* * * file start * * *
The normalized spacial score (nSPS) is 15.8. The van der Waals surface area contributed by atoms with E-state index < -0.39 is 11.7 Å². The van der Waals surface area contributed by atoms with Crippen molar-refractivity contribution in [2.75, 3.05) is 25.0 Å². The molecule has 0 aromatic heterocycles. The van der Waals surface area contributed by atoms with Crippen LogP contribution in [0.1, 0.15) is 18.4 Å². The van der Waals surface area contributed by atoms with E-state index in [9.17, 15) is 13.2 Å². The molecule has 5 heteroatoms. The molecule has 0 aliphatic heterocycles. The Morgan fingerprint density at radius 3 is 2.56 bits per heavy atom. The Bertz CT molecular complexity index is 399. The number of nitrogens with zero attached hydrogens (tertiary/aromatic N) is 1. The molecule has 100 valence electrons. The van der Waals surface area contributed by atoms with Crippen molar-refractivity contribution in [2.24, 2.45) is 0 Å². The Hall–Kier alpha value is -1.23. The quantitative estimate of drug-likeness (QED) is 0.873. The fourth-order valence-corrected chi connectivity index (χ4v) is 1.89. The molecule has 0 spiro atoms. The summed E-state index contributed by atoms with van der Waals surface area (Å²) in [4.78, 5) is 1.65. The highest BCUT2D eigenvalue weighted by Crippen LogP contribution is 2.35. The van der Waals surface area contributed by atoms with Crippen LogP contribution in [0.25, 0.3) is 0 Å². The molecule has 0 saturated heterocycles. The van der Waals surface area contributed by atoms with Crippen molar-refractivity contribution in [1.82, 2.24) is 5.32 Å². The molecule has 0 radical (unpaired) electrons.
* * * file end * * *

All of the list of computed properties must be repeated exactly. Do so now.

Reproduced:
The normalized spacial score (nSPS) is 15.8. The van der Waals surface area contributed by atoms with E-state index < -0.39 is 11.7 Å². The van der Waals surface area contributed by atoms with Crippen molar-refractivity contribution in [2.75, 3.05) is 25.0 Å². The molecule has 0 aromatic heterocycles. The van der Waals surface area contributed by atoms with Crippen LogP contribution in [0.1, 0.15) is 18.4 Å². The van der Waals surface area contributed by atoms with E-state index in [9.17, 15) is 13.2 Å². The molecule has 5 heteroatoms. The molecule has 0 aliphatic heterocycles. The Morgan fingerprint density at radius 3 is 2.56 bits per heavy atom. The Bertz CT molecular complexity index is 399. The number of nitrogens with zero attached hydrogens (tertiary/aromatic N) is 1. The molecule has 100 valence electrons. The van der Waals surface area contributed by atoms with Crippen molar-refractivity contribution in [2.24, 2.45) is 0 Å². The Hall–Kier alpha value is -1.23. The quantitative estimate of drug-likeness (QED) is 0.873. The fourth-order valence-corrected chi connectivity index (χ4v) is 1.89. The molecule has 0 spiro atoms. The summed E-state index contributed by atoms with van der Waals surface area (Å²) in [4.78, 5) is 1.65. The highest BCUT2D eigenvalue weighted by Crippen LogP contribution is 2.35. The van der Waals surface area contributed by atoms with Crippen LogP contribution in [0.25, 0.3) is 0 Å². The molecule has 0 saturated heterocycles. The van der Waals surface area contributed by atoms with Crippen molar-refractivity contribution in [1.82, 2.24) is 5.32 Å². The molecule has 0 radical (unpaired) electrons.